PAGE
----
Venison Ham instructions Request
wvhunter1965 last edited by
Re: venison ham???
Please make this a project
Sounds like this may be a project that should be addressed. I think many people would be interested and it might save someone from ruining their venison by doing so incorrectly.
I would assume that this would have some different requirements than pork considering the vast difference in fat content.
BevH last edited by
I do venison hams. I use a curing brine, 3 lbs of curing salt per gallon of water. I brine in that overnight (8-12 hours) then, inject half of that brine into the deer ham.
I use Walton’s brown sugar cure to coat the outside of the ham until it’s about 1/2 to 3/4 inch thick initially. Have plenty of cure on hand, you’ll need more every other day. I pit the ham on a draining rack inside a plastic box with a lid and, refrigerate it. I check it, drain off the water and, add more cure if I see any bare spots. Being venison, I leave it 15 days in the refrigerator and, at the start of day 16, I rinse the cure off, then soak the ham in reconstituted powdered milk for one hour before wrapping and freezing it, or cooking it.
If you like saltier ham, skip the milk soak. I like it a bit less salty.
Namrats last edited by
What size of ham (Lbs) do you make hams with? Thanks for sharing you method, I have been thinking about how to do this for some time, as I want to turn the hams into Sausage that can be smoked …hoping to generate a Sausage with more of a old world flair to it. You brought me me one step closer, Thanks!
OK, I calculated ± 2.04 cups or 32.76 tablespoons of Walton’s Turkey Cure for a 10% pump to equal 1.29 pounds of cure. I hope that is right. If anyone has anything known to be more accurate (other than weighing) or scientific, please let me know. Thanks
I would suggest following the same guidelines for a traditional ham as with a venison ham.
Check out our normal ham recipe here:
I will see if we can do some research into what may be helpful to do different with venison as opposed to pork in this specific use case though.
wvhunter1965 last edited by
@austin, thanks for the info. Also, thanks to the members for the info they provided.
I am considering trying the venison and following the recipe for pork as suggested.
Will let you know how it turns out!
@papasop I have a response from the manufacturer…
They said that they designed the mixer in a way that it would not need to run in reverse for a long time. It should mix efficiently enough in one direction and it was designed to mix in just 1 direction. So, using the grinder in any scenario (grinding or mixing) you should limit the reverse time to approximately 5 seconds at one time.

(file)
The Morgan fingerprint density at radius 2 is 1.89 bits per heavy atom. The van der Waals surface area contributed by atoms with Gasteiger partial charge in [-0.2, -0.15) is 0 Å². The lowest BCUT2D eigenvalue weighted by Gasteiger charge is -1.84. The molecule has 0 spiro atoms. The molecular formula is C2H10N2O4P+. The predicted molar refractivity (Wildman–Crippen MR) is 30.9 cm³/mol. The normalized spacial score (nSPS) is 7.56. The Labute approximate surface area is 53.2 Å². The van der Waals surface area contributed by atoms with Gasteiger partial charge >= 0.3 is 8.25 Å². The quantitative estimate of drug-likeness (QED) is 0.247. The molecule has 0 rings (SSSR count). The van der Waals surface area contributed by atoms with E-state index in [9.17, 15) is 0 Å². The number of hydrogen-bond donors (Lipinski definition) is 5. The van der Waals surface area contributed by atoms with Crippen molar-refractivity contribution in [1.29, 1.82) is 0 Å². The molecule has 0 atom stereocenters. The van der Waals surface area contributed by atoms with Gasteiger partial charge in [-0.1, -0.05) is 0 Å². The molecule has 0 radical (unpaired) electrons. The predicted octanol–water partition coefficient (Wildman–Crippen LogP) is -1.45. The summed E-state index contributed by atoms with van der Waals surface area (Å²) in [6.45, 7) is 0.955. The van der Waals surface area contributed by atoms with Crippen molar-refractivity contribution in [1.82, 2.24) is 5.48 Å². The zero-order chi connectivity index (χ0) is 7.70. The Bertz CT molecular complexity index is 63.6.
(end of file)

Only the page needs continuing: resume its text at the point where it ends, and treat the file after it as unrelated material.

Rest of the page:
My own opinion on the mixing is that I wouldn’t mix in just 1 direction though. I think there is still a benefit to going in reverse, even if temporarily, so I think my course of action for the future will probably be to mix 90% of the time in 1 direction, but still do the reverse in the 5 second interval. Probably something like 30 to 60 seconds forward, 5 seconds backward, then another 30 to 60 forward, etc… I think that would get enough benefit of a direction mix cycle, but still limit the reverse action as much as possible.
@jonathon Moscow Mules!! I’m sold. Will It BBQ is on the way soon for sure!
@alan Lol, I’m an idiot, just the other day I said that I am fully capable of thinking one thing and typing something else! Getting information from an old timer is usually a great way to go! Glad you got it worked out though! Send pictures of them!
@Danbow Back when I was in customer service I know I talked to someone who either said his wife did it exactly how you are explaining it or I talked to the woman who did it, I wonder if I was talking to either you or your wife?!
Wrapping it in foil would keep more moisture in the product, same basic process that some people do when they are smoking ribs. I can absolutely see how this would work and I think the way she is doing it, without a casing, would be more effective when wrapping it in foil. I don’t think you’ll ever convert me from using a casing but we might be making some updates here and when we do I might have access to an oven and will give this a try!
Lol, no rice in Andoullie. You are thinking of Boudin.
I spoke to an Old Timer Cajun down here and he said, after you cure your meat for 24 hours, spray and moisten the meat just before stuffing it. If the stuffing is too dry, the meat will shrink when smoked and it will make voids between the stuffing and casing.
The recipe I use is hundred plus years ago and I added some modern safeguards and seasonings. By the way, I use Boston Butt & Cushion Meat, in lieu of the hogs head and neck.
The Smoke Houses are selling it for over $10 a pound here and I can make it for $1.30.
LaPlace, LA is, The Andoullie Capital of the World!
@jonathon Thank you for your quick and detailed response. It is greatly appreciated. Just another reason why Walton’s is the best. For some reason, I thought that you needed to soak the collagen before loading it on the stuffing horn. Thanks for the correction there.